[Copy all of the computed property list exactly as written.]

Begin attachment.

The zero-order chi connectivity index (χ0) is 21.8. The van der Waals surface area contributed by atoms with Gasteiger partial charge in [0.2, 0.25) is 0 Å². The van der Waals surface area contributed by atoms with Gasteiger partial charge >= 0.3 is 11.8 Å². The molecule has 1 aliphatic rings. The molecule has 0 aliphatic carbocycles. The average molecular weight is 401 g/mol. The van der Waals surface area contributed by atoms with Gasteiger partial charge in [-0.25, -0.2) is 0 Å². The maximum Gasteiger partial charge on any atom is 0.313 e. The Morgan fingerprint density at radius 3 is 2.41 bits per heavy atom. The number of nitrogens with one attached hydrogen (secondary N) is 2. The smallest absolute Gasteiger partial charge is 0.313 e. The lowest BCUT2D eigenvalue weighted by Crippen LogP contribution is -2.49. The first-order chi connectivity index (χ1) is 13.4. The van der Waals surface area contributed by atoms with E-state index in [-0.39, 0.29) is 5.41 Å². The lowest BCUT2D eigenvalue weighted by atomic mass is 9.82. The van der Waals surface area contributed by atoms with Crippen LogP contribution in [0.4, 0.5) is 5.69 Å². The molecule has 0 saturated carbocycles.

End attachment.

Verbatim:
The zero-order chi connectivity index (χ0) is 21.8. The van der Waals surface area contributed by atoms with Gasteiger partial charge in [0.2, 0.25) is 0 Å². The van der Waals surface area contributed by atoms with Gasteiger partial charge >= 0.3 is 11.8 Å². The molecule has 1 aliphatic rings. The molecule has 0 aliphatic carbocycles. The average molecular weight is 401 g/mol. The van der Waals surface area contributed by atoms with Gasteiger partial charge in [-0.25, -0.2) is 0 Å². The maximum Gasteiger partial charge on any atom is 0.313 e. The Morgan fingerprint density at radius 3 is 2.41 bits per heavy atom. The number of nitrogens with one attached hydrogen (secondary N) is 2. The smallest absolute Gasteiger partial charge is 0.313 e. The lowest BCUT2D eigenvalue weighted by Crippen LogP contribution is -2.49. The first-order chi connectivity index (χ1) is 13.4. The van der Waals surface area contributed by atoms with E-state index in [-0.39, 0.29) is 5.41 Å². The lowest BCUT2D eigenvalue weighted by atomic mass is 9.82. The van der Waals surface area contributed by atoms with Crippen LogP contribution in [0.4, 0.5) is 5.69 Å². The molecule has 0 saturated carbocycles.